The Hygge-Loving Reason I Still Have a “Christmas Tree” Lit Up in July
Throughout my home, I have various antlers mounted, dollhouses on display, and a humble shrine to Reese Witherspoon erected, so I don’t go around casually judging other people’s decor choices. With that said, I’ve always wondered about folks whose holiday-specific decorations remain displayed months after the season ends. Rotting porch pumpkins in January? Christmas wreaths in April? What’s going on here?
Having moved into our new home less than a year ago, my fiancé and I haven’t quite figured out the house’s holiday decoration vibe. After moving in at the beginning of October, we didn’t have it in us to break out the spider webs and jack-o’-lanterns. To compensate for our not-so-spooky szn, we admittedly went a little overboard on Christmas. And as I packed away the last of our trees, tucking glass ornaments back into their wrapping and removing the string lights, I felt the spark of the season fade away, too.
I don’t even enjoy Christmas, really. Like most Christmas-celebrating kiddos, I loved it when I was a child. But while presents, cookies, and sparkles remain a few of my favorite things, I care far less about the pageantry these days. Instead, I’m drawn to the season’s inherent coziness — a big warm blanket, a classic movie streaming, a mug of tea at hand (oh, who am I kidding? There’s a cocktail in there.) But none of these instant-hygge go-tos felt complete without the magical glow of a Christmas tree. So I did what everyone’s mysterious neighbor does and just kept it up… sort of.
Initially, I felt my inner critic fighting off the year-round Christmas tree idea. As it turns out, my inner critic is extremely persuasive, and I quickly discovered that the fake fir tree was a little too on-the-nose for our living room, which already has a distinct “glam hunting lodge” vibe. Plus, I feared stringing lights on a leafier tree would give our home an “Italian restaurant” feel that would have visitors saying mamma mia. One thing led to another and I found myself driving to a Target on the outskirts of Chicago to retrieve one of the last remaining markdown faux fiddle leaf figs in Cook County.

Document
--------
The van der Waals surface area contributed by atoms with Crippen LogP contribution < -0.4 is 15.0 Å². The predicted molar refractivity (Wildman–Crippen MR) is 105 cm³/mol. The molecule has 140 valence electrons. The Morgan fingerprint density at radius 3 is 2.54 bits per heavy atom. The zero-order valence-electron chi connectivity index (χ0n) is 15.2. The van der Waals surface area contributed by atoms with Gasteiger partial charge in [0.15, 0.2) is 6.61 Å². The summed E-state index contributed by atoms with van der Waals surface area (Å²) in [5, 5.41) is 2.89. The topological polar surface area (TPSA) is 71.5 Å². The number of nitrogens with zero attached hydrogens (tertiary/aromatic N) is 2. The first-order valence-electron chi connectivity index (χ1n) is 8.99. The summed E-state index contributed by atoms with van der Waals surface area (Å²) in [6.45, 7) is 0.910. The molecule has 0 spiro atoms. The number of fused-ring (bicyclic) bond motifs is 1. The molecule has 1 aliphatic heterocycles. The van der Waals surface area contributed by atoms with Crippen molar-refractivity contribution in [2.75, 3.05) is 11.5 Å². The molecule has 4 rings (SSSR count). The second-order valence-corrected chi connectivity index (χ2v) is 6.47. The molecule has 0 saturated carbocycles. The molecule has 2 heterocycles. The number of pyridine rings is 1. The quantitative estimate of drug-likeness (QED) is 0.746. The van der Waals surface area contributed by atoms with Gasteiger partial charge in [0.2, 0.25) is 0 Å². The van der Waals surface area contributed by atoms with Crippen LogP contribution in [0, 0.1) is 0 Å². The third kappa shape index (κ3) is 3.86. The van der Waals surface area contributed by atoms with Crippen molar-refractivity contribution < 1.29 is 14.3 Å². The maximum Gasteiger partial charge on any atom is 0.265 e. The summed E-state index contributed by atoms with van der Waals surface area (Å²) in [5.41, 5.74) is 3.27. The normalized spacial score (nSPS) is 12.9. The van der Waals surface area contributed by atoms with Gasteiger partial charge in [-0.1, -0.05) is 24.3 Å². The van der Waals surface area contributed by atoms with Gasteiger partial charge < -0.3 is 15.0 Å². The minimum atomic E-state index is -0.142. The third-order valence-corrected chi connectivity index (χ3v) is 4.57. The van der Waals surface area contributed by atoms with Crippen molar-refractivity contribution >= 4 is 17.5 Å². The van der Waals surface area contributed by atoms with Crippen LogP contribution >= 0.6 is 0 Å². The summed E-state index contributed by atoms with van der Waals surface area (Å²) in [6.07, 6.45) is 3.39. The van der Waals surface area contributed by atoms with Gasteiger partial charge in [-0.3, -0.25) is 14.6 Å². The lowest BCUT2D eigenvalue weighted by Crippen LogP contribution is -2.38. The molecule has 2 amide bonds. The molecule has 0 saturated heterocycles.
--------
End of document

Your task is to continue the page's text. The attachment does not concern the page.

After unwrapping the tree and fiddling with the leaves (my apologies), I was pleased with how normal it looked in the corner. This wasn’t a huge surprise, given that fiddle leaf figs have become one of the most popular indoor plants you can find. Next, I snagged a box of string lights with a brown cord that matched the tree’s teeny trunk at Michaels for less than $10. The tree and light combo must have summoned the holiday spirit in my partner, who quickly strung the lights on our tree while I was in the other room. And presto! Hygge achieved.
Now that it’s officially summer, our feel-good fiddle leaf has been a huge mood-booster. When we’re enjoying a glass of rose by our fire pit under our outdoor string lights, it’s pleasant to look over and see the faint glow of our tree from inside. And wrapping up the day with a cool breeze blowing through the window and rustling the sparkling lights is a simple, satisfying comfort. No need for ornamentation, nor to force Christmas year-round. Just pop some string lights on a trendy indoor tree and enjoy a very merry July.